Dolby Laboratories, Inc. (often shortened to Dolby Labs) is an American company specializing in audio noise reduction and audio encoding/compression. Dolby licenses its technologies to consumer electronics manufacturers.
Dolby Labs was founded by American Ray Dolby (1933–2013) in London, United Kingdom in 1965. He moved the company headquarters to the United States (San Francisco, California) in 1976 The first product Dolby Labs produced was the Dolby 301 unit which incorporated Type A Dolby Noise Reduction, a compander based noise reduction system. These units were intended for use in professional recording studios.
Dolby was persuaded by Henry Kloss of KLH to manufacture a consumer version of his noise reduction. Dolby worked more on companding systems and introduced Type B in 1968.
Dolby also sought to improve film sound. As the corporation's history explains:
The first film with Dolby sound was A Clockwork Orange (1971), which used Dolby noise reduction on all pre-mixes and masters, but a conventional optical sound track on release prints. Callan (1974) was the first film with a Dolby-encoded optical soundtrack. In 1975, Dolby released Dolby Stereo, which included a noise reduction system in addition to more audio channels (Dolby Stereo could actually contain additional center and surround channels matrixed from the left and right). The first film with a Dolby-encoded stereo optical soundtrack was Lisztomania (1975), although this only used an LCR (Left-Center-Right) encoding technique. The first true LCRS (Left-Center-Right-Surround) soundtrack was encoded on the movie A Star Is Born in 1976. In less than ten years, 6,000 cinemas worldwide were equipped to use Dolby Stereo sound. Dolby reworked the system slightly for home use and introduced Dolby Surround, which only extracted a surround channel, and the more impressive Dolby Pro Logic, which was the domestic equivalent of the theatrical Dolby Stereo.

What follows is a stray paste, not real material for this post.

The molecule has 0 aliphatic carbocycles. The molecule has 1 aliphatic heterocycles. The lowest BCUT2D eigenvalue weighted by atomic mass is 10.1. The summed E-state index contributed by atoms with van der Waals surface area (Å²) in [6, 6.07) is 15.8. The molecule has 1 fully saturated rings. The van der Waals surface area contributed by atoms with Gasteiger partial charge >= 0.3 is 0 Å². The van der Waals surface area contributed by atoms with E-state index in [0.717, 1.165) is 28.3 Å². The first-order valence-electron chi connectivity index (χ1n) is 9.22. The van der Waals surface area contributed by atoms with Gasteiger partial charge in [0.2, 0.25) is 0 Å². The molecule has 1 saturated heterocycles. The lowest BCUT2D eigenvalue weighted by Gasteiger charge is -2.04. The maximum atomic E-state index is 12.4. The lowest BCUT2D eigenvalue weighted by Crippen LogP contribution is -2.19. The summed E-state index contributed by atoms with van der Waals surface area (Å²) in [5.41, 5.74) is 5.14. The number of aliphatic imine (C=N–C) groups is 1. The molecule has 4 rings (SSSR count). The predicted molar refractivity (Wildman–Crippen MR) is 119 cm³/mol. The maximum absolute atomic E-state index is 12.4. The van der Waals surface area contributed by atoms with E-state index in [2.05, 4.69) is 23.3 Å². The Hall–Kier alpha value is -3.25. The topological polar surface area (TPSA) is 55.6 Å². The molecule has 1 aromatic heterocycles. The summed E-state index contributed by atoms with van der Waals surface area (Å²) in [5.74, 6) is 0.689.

Dolby developed a digital surround sound compression scheme for the cinema. Dolby Stereo Digital (now simply called Dolby Digital) was first featured on the 1992 film Batman Returns. Introduced to the home theater market as Dolby AC-3 with the 1995 laserdisc release of Clear and Present Danger, the format did not become widespread in the consumer market, partly because of extra hardware that was necessary to make use of it, until it was adopted as part of the DVD specification. Dolby Digital is now found in the HDTV (ATSC) standard of the United States, DVD players, and many satellite-TV and cable-TV receivers. Dolby developed a digital surround sound compression scheme for TV series The Simpsons.
On February 17, 2005, the company became public, offering its shares on the New York Stock Exchange, under the symbol DLB. On March 15, 2005, Dolby celebrated its fortieth anniversary at the ShoWest 2005 Festival in San Francisco.
On January 8, 2007, Dolby announced the arrival of Dolby Volume at the International Consumer Electronics Show. It enables users to maintain a steady volume while switching through channels or program elements (i.e., loud TV commercials).
On June 18, 2010, Dolby introduced Dolby Surround 7.1, and set up theaters worldwide with 7.1 surround speaker setups to deliver theatrical 7.1 surround sound. The first film to be released with this format was Pixar's Toy Story 3 which was later followed by 50 releases using the format. As of April 2012, there are 3,600 Dolby Surround 7.1 movie theaters.
In April 2012, Dolby introduced its Dolby Atmos, a new cinematic technology adding overhead sound, first applied in Pixar's motion picture Brave. In July 2014, Dolby Laboratories announced plans to bring Atmos to home theater. The first television show to use the technology on disc was Game of Thrones.
On February 24, 2014, Dolby acquired Doremi Labs for $92.5 million in cash plus an additional $20 million in contingent consideration that may be earned over a four-year period.
Over the years Dolby has introduced several surround sound systems. Their differences are explained below.